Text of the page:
Although Vans were known in America during the '70s and '80s, it wasn't until breeders Barbara and Jack Reark starting working with the breed that it began to gain flourish in the United States. Today the breed has championship status in most of the major cat association, including the Cat Fanciers' Association and The International Cat Association, although it is still relatively uncommon compared to more popular breeds such as the Persian and Siamese.
Unfortunately the breed has not fared as well in its native land as it has in the West. Although the Vans have remained highly prized as pets, they were not officially recognized as a breed in Turkey until the mid '90s. A 1992 survey conducted by a Turkish university determined that there were only 92 pure North Kurdistan cats surviving in their native region. Local universities, the Turkish College of Agriculture and the Ankara Zoo are working to preserve the breed, often employing unusual measures such as sponsoring Van "beauty contests," issuing official registration cards and offering free veterinary services to identify pure-bred Vans in the local communities. Vans can no longer be exported from Turkey, and most of our current breeding stock comes from Europe.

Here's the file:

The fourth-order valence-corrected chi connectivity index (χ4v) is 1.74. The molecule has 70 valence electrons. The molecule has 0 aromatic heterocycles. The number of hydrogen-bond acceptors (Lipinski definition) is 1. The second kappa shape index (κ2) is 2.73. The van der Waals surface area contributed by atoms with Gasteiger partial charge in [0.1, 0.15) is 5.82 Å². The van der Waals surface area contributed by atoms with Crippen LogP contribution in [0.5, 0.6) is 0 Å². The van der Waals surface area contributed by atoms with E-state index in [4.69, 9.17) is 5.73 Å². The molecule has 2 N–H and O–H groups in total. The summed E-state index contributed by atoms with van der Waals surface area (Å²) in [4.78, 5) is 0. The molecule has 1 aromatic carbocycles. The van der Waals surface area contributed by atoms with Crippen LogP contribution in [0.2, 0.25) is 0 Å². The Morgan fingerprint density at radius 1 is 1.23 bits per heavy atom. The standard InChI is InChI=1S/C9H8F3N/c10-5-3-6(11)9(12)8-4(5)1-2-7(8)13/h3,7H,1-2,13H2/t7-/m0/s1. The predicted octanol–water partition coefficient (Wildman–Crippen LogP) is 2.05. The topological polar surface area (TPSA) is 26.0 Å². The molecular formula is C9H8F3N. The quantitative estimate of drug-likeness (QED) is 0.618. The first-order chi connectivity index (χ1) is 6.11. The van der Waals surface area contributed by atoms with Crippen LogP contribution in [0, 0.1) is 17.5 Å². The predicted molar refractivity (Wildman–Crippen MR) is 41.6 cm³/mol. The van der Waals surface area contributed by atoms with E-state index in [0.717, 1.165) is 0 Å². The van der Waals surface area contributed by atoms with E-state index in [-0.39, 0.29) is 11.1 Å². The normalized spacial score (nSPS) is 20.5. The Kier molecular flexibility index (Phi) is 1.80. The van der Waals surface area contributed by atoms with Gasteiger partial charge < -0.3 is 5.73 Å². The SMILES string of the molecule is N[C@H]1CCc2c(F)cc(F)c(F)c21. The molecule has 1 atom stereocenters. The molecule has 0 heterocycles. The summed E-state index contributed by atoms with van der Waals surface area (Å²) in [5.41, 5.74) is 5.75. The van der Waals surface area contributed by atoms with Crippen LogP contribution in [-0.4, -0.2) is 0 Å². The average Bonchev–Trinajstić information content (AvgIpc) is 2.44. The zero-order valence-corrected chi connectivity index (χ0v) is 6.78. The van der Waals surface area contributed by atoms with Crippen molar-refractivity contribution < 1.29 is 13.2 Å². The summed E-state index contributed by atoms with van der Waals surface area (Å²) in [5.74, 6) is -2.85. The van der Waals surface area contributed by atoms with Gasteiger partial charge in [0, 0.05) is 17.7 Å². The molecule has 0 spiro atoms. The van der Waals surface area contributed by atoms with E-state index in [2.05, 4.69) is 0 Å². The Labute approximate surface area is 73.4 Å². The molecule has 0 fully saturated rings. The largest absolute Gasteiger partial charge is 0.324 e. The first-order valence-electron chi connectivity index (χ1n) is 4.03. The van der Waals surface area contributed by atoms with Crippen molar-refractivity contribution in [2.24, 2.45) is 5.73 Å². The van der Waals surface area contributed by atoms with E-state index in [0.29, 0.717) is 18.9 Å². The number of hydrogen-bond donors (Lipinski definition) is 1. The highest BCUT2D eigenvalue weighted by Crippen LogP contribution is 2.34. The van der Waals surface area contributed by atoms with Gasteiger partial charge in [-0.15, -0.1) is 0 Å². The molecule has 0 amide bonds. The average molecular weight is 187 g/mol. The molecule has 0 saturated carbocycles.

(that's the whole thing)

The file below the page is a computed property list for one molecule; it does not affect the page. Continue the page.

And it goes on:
Although the success of these programs is far from assured [see sidebar], it appears that this ancient and unique breed will continue to gain a following both in the United States and throughout the world. People might be drawn to the Van for its fascination with water, but they'll learn to love the Van for its swimmingly good personality.